Public sector equity participation in PF2 projects — final documents published
In July 2013, the government opened a consultation on the terms on which the public sector (through the Treasury PF2 Equity Unit) would invest public money into public-private partnership projects (known as PF2 projects) going forward. On 16 October, it published its response together with the final form of the Shareholders Agreement, Articles of Association and Loan Note Instrument (Standard PF2 Equity Documents) that will be used.
The final approach is broadly the same as that set out in the consultation and the new documents will be used first for the privately financed element of the Priority Schools Building programme. The Education Funding Agency has already issued them to shortlisted bidders for the first two batches of schools.
When an authority begins its procurement for a PF2 project, it will advise prospective bidders whether the government wishes to make an investment and, if so, what percentage it will invest. The transaction must satisfy the Treasury PF2 equity unit’s eligibility criteria (yet to be published) and bids will be assessed against the eligibility criteria by ‘primary’ due diligence following submission of final bids, with ‘final’ due diligence taking place before financial close…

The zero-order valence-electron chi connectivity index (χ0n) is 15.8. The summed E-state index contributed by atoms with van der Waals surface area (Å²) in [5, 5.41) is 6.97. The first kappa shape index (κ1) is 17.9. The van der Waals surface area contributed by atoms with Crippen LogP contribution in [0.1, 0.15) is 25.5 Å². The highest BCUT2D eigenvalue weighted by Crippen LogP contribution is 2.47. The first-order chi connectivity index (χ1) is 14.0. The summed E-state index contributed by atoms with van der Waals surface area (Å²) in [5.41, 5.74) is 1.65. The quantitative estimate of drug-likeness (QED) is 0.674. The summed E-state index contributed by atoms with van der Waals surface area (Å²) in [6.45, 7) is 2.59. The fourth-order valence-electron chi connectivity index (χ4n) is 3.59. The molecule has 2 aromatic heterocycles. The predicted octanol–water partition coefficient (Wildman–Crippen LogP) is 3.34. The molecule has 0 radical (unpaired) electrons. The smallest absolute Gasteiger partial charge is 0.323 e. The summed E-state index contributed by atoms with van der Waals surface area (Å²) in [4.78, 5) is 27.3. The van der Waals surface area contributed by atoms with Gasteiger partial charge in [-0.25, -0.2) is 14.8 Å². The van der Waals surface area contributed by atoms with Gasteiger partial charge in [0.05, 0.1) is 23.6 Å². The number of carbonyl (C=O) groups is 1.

If you are registered and logged in to the site, click on the link below to read the rest of the Walker Morris briefing. If not, please register or sign in with your details below.
News from Walker Morris
News from The Lawyer
Briefings from Walker Morris
DECC has released its report summarising the responses received and action to be taken regarding underground access for gas, oil and geothermal developers.
Intellectual property disputes involving retailers and fashion are all too common; another one to have troubled the courts in recent months is Thomas Pink v Victoria’s Secret UK.
Analysis from The Lawyer
Which firms are cutting it in this era of slimline rosters, and who are the GC new brooms making clean sweeps? The Lawyer can reveal all
The law school war shows no signs of ending. But we have, perhaps, reached the end of the beginning.